Similar to “The Iron Giant,” “Guardians of the Galaxy” makes excellent use of Diesel’s distinctive snarl to highlight his underappreciated voice acting abilities. Diesel’s voice has an element that is both otherworldly and human; we accept him as an extraterrestrial and a living robot while also accepting the characters’ ever-evolving sympathy. The “Guardians of the Galaxy” ending will only work if we accept Groot as both a merciless killer and a kindhearted soul. Diesel has turned the technique of balancing the crispy surface and chewy interior into an art form.

Knockaround Guys

Lawrence Bender has extensive experience producing Quentin Tarantino’s talky movies about organised crime. The debut feature from co-directors Brian Koppelman and David Levien, “Knockaround Guys,” most definitely fits that description. Diesel plays a New York heavy who travels to rural America with a boyhood friend to find a bag of mob money that has been stolen in the film. Diesel gives the best performance in the movie despite a cast that includes actors like Tom Noonan and John Malkovich.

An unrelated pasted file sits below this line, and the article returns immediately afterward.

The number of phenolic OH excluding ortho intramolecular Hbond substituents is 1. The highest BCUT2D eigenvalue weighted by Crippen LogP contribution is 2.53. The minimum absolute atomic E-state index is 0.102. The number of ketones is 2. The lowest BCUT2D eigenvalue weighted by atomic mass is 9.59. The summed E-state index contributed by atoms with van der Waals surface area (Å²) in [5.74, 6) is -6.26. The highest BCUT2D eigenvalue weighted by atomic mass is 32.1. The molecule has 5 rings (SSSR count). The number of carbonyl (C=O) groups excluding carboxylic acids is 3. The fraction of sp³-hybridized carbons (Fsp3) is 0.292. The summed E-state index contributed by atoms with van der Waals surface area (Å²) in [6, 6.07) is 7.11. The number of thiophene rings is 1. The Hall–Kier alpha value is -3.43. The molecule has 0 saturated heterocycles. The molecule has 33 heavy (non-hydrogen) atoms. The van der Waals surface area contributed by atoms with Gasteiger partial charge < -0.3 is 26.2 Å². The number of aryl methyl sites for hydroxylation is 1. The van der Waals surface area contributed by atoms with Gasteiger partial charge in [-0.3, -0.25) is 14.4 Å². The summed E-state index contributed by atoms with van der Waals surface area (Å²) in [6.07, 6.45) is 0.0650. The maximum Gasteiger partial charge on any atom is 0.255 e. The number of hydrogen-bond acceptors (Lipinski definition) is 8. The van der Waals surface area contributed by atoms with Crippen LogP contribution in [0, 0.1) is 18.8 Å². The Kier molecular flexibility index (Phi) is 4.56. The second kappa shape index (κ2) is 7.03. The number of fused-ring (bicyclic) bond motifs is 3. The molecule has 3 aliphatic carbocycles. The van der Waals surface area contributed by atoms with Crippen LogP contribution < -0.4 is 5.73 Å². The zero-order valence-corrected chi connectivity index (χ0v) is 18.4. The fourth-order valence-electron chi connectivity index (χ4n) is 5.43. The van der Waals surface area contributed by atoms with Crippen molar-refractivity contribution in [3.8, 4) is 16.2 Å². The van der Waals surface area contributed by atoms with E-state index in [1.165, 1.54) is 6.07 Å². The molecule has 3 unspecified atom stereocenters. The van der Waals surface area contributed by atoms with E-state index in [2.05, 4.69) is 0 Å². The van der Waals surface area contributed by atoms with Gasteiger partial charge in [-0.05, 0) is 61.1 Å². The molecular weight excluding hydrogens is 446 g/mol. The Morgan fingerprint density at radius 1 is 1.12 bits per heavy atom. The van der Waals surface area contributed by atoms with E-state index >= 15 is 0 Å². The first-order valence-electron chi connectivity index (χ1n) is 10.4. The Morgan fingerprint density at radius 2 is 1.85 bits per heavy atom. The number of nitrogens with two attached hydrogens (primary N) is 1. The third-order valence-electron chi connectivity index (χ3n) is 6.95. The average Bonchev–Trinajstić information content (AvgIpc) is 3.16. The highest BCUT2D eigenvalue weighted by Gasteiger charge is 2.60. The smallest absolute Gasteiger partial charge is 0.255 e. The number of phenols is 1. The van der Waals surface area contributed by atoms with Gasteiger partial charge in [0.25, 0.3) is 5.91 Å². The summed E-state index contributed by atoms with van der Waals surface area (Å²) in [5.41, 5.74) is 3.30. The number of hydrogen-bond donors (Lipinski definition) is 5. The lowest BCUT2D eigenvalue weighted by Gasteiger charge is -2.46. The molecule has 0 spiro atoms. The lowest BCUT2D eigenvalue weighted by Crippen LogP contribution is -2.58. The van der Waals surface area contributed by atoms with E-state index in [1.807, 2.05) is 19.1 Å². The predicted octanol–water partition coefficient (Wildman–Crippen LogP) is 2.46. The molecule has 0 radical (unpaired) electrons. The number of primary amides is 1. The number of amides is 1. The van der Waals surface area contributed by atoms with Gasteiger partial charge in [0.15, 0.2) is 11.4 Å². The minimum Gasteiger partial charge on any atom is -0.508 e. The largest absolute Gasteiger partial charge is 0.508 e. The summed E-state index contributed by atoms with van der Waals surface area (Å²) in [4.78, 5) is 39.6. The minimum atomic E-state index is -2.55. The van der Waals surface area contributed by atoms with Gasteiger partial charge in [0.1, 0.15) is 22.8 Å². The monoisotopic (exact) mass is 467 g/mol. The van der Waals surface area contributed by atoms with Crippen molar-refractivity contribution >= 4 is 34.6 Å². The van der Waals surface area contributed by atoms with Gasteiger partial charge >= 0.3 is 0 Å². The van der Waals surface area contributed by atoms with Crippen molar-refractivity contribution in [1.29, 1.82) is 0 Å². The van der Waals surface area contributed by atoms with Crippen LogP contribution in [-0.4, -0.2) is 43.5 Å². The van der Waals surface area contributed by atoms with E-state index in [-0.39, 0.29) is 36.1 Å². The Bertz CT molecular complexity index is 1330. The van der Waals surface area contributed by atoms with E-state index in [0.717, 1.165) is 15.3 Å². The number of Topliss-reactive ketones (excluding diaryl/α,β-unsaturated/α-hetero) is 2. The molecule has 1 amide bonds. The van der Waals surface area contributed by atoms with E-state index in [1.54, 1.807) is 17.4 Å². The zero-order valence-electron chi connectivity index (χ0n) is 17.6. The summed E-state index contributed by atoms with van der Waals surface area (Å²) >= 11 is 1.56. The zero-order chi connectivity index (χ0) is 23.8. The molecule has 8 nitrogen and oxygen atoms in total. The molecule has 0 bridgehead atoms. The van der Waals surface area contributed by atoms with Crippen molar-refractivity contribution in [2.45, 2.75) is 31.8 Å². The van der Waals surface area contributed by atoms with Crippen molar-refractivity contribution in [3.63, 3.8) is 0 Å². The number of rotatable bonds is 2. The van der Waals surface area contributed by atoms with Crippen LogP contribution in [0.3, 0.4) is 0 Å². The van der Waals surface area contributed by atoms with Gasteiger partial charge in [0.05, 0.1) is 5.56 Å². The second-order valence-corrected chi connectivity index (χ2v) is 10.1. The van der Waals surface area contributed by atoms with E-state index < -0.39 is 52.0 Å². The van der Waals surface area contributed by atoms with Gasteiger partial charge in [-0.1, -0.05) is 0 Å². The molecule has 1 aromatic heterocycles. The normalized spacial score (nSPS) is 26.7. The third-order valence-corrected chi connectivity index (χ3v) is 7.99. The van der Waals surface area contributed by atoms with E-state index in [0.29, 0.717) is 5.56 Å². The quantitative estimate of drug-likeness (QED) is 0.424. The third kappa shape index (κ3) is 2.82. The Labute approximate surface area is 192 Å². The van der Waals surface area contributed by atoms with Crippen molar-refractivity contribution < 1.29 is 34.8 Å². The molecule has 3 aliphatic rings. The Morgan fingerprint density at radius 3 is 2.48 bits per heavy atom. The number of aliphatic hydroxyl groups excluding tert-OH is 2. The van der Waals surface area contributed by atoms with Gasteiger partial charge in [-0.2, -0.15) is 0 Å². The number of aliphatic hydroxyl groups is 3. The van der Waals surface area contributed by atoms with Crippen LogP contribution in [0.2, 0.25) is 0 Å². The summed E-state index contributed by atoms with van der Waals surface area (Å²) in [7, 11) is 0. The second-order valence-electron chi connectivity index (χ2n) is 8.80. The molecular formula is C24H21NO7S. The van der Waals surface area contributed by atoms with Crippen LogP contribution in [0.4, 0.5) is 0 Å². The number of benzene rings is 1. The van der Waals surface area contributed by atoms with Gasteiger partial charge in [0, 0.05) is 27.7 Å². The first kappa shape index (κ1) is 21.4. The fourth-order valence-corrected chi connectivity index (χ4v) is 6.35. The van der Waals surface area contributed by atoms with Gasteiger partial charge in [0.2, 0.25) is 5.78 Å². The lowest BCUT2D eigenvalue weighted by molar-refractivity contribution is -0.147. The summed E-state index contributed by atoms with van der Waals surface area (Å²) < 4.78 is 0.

Diesel’s Taylor Reese is not the typical muscle in a post-modern gangster movie; in “Knockaround Guys,” organised crime in New York City is on the decline, with only a few elderly mafia bosses keeping the old ways alive. Every other character is motivated by either custom or family (or occasionally both), but Reese is just stuck. He was always going to lead a violent life. Watch for the bar scene in which Diesel delivers a witty monologue about winning 500 street fights and losing himself somewhere along the line in the movie. Diesel’s range may not be stretched by the role, but that doesn’t make him any less entertaining to watch on television.

Pitch Black

Richard B. Riddick will always be Vin Diesel’s most intriguing character; Dominic Toretto will always be his most well-known. It’s difficult to understand why “Pitch Black” was so popular with science fiction aficionados in the early 2000s if you weren’t there. Foreign horror movies and sequels to popular franchises dominated the box office at the time. A sophisticated, low-budget thriller like “Pitch Black” was bound to stand out because sci-fi, in contrast, faltered. Diesel also discovered the ideal antihero for his specialised set of abilities by looking at the world via Riddick’s light-enhanced pupils.